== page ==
What Many Don’t Consider about Making Weight-based Comments

Human beings are very observant, especially when it comes to each other. We love to comment on what we notice, whether it’s somebody’s behavior, beliefs or appearance.

When it comes to appearance, unwelcome comments can cut especially deep on the receiving end. But for the person giving the comments, this isn’t always obvious. Some of the strongest examples of this instance are the subjects of weight-loss and weight gain.

We explore this topic more below.

Two Sides of the Same Coin

Most of us know that if someone has gained weight, it’s inappropriate to point it out. However, it can be a little unclear as to whether it’s okay to comment on somebody’s weight-loss. Should you pay them a compliment? Can you applaud them for their success?

Even if a common is well-intentioned, it can also have unrecognized consequences:

  • Triggering an emotional response if weight is a sensitive subject
  • Worsening or contributing to an eating disorder
  • Pointing out what may actually be a serious physical or mental health condition

Really, we’re dealing with two sides of the same coin. Commenting on somebody’s weight in general can be tricky territory. Most of the time, however, making a comment in the first place isn’t necessary – unless you are that person’s healthcare provider or a loved one who is concerned about their health.

Why Do We Make Weight-based Comments?

Rebecca Puhl, PhD, is a clinical psychologist who works with the Rudd Center for Food Policy and Obesity at Yale University. Her research focuses on social and behavioral factors that affect obesity. According to Dr. Puhl, weight bias and stigma in our culture play a role in helping to fuel our “need” to make comments about weight when we notice somebody’s has changed.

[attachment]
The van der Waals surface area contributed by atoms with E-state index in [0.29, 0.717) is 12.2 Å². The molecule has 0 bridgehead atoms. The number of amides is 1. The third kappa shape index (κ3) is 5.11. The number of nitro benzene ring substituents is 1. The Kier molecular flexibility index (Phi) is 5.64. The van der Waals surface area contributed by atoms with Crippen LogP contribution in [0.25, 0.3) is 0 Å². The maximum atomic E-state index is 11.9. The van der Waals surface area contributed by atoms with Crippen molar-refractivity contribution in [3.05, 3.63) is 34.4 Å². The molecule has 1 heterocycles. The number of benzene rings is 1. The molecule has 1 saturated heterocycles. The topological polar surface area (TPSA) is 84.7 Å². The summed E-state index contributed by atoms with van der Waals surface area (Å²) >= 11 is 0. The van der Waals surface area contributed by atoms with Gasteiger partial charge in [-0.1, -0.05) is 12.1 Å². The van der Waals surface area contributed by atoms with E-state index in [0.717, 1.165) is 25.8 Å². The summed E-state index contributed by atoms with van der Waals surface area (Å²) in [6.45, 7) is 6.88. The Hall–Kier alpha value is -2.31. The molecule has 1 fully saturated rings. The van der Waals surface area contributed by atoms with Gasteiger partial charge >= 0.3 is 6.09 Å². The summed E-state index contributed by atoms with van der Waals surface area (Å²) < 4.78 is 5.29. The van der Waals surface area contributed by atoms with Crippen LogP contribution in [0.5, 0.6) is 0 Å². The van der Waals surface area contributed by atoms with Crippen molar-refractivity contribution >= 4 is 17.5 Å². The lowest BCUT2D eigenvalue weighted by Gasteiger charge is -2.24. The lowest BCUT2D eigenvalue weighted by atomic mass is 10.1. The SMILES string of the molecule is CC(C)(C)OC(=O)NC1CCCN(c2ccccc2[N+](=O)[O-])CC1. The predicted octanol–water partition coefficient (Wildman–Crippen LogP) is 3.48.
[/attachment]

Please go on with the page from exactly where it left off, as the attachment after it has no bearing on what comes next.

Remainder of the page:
Most of us learn to see weight gain as “bad” and weight-loss as “good,” even without considering how that person’s health is involved. If we notice that someone has gained weight, we are often guilty of assuming it’s because of laziness or a lack of self-control.

Should You Say Something?

Nonetheless, you may know someone who is trying very hard to lose weight and may appreciate a compliment. Alternatively, you may know someone who is struggling with their weight and feel concern for their health. These are some tips you can use to navigate the subject.

Commenting on Weight-loss:

  • If you are unsure as to how the person feels about their weight-loss, it is best not to make a direct comment about it.
  • Keep in mind that weight is not always an indicator of health.
  • If someone appears to be healthier and happier, a compliment about their happiness may be better than one about weight-loss.

Commenting on Weight Gain:

  • It is best not to comment on the person’s weight at all, especially if you do not know the reason for any changes in weight.
  • If you are deeply concerned about a loved one’s health (not their appearance), wait for an appropriate time to talk about it. Then, ask them if they would feel comfortable talking about their health. Express your concern in a loving and supportive way.
  • Keep in mind that a healthcare provider is best equipped to have the conversation about weight and its impact on health so they can provide next steps.

If Someone Directed a Comment at You:

Dr. Puhl suggests becoming your own advocate. Learn to identify situations where weight-based comments are more likely to happen. Then decide how to handle the situation in a way that will protect your emotional health.

Be vocal about your needs and assert yourself. If a hurtful comment was directed at you, tell that person that their comment(s) was not appropriate and share the effect that it had on you. This is a good learning opportunity for the other person.

To learn more about the negative stigma of overweight and obesity, CLICK HERE for education produced by the Obesity Action Coalition (OAC).

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